Did you know that approximately 20 million Americans suffer from asthma? Every day, about 40,000 of them miss school or work because of this condition. Each day, approximately 30, 000 experience an asthma attack. About 5000 patients end up in the emergency room. Asthma is also the most common chronic condition among children. Can there by any doubt it is a very serious and potentially deadly medical condition that needs equally serious understanding and attention? The good news is that with proper education and treatment, most asthmatics have active and productive lives.
Bronchospasm and inflammation: the key features of asthma
This chronic airway disease has two primary features: bronchospasm and inflammation. Bronchospasm refers to the mechanism by which airways become narrower. In asthmatic patients, the muscle within the wall of the airway contracts, thus narrowing the lumen (a cavity or channel within a tubular structure) of the airway and causing respiratory obstruction. Inflammation refers to the process by which the wall of the airway becomes thicker in response to inflammation, which also causes the lumen to narrow and produce respiratory obstruction. Bronchospasm is usually treated with bronchodilators such as Albuterol; whereas, airway inflammation is treated with corticosteroids. These two characteristics vary from patient to patient. Most asthma patients have elements of both bronchospasm and inflammation.
If you suffer from asthma, keep in mind that you are the one who best understands just how your problem manifests. You alone are in the best position to provide information to health care providers in order to alert them about a possible asthma exacerbation. This is particularly true when one considers that a physician may have relatively poor knowledge regarding management practices, social background and trigger factors of asthma, among other things. In part, the difficulty in diagnosing asthma stems from the wide variability in its presentation. Any given patient with this condition can have some or all of the classic asthma symptoms. Asthmatics can have mild deterioration or a severe attack and anything in between. Therefore, if you have asthma, you must be proactive and communicate all the information you can to your health care provider. To help you have “talking points” when you are having this discussion, you may want to consider including the following topics the next time you see a doctor about your asthma:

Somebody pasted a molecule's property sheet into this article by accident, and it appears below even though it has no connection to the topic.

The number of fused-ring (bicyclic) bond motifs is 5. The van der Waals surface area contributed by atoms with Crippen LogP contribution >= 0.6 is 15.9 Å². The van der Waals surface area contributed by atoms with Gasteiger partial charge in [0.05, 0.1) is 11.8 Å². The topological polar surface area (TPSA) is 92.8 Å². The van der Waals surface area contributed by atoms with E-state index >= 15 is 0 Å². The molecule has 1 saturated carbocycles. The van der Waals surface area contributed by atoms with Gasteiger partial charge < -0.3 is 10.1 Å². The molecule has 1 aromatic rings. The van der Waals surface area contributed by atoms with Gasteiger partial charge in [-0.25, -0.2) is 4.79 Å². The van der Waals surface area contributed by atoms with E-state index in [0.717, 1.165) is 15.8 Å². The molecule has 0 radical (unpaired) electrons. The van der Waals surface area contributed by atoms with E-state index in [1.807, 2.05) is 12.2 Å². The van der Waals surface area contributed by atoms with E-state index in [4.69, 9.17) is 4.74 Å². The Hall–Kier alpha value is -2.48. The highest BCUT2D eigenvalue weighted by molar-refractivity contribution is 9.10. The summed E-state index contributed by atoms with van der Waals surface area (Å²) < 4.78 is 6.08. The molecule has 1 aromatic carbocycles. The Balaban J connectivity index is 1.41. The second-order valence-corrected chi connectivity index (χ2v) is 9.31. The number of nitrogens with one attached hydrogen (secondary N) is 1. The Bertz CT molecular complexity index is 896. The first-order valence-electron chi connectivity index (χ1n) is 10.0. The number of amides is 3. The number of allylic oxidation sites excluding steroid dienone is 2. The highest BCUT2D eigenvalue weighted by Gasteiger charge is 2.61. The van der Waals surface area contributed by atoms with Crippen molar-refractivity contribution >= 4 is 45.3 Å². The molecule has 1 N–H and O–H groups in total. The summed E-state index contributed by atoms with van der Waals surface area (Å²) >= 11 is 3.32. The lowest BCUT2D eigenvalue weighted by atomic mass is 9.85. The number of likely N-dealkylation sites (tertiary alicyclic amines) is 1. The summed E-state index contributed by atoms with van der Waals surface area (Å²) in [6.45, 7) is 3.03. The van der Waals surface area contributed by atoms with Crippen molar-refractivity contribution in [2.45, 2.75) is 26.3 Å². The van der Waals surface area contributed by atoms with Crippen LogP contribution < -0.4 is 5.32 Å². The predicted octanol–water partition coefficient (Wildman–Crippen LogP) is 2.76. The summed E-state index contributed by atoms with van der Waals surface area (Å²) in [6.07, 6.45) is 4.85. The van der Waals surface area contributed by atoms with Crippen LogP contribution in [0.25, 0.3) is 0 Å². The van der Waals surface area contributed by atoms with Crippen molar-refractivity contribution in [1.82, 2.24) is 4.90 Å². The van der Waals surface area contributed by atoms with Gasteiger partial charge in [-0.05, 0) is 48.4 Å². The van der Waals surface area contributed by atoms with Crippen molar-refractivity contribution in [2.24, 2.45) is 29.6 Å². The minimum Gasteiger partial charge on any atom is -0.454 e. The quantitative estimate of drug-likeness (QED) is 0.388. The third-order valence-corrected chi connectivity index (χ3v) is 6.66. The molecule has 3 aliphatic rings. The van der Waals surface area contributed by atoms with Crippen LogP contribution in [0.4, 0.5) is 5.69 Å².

1. Appreciate Your Unique Symptoms
Asthmatic patients will often present with a cough, chest congestion/chest tightness, wheezing, and shortness of breath. Some of these symptoms may be more pronounced than others. The symptoms can change or get worse over time. Some patients may present with only a cough. Depending on the severity of the asthmatic attack, some patients may even present with normal vital signs. On other occasions, some patients could have normal breath sounds and no wheezing or shortness of breath. For these reasons, you must carefully identify those symptoms, which are characteristic of your asthma exacerbation.
2. Give Your Physician a Complete History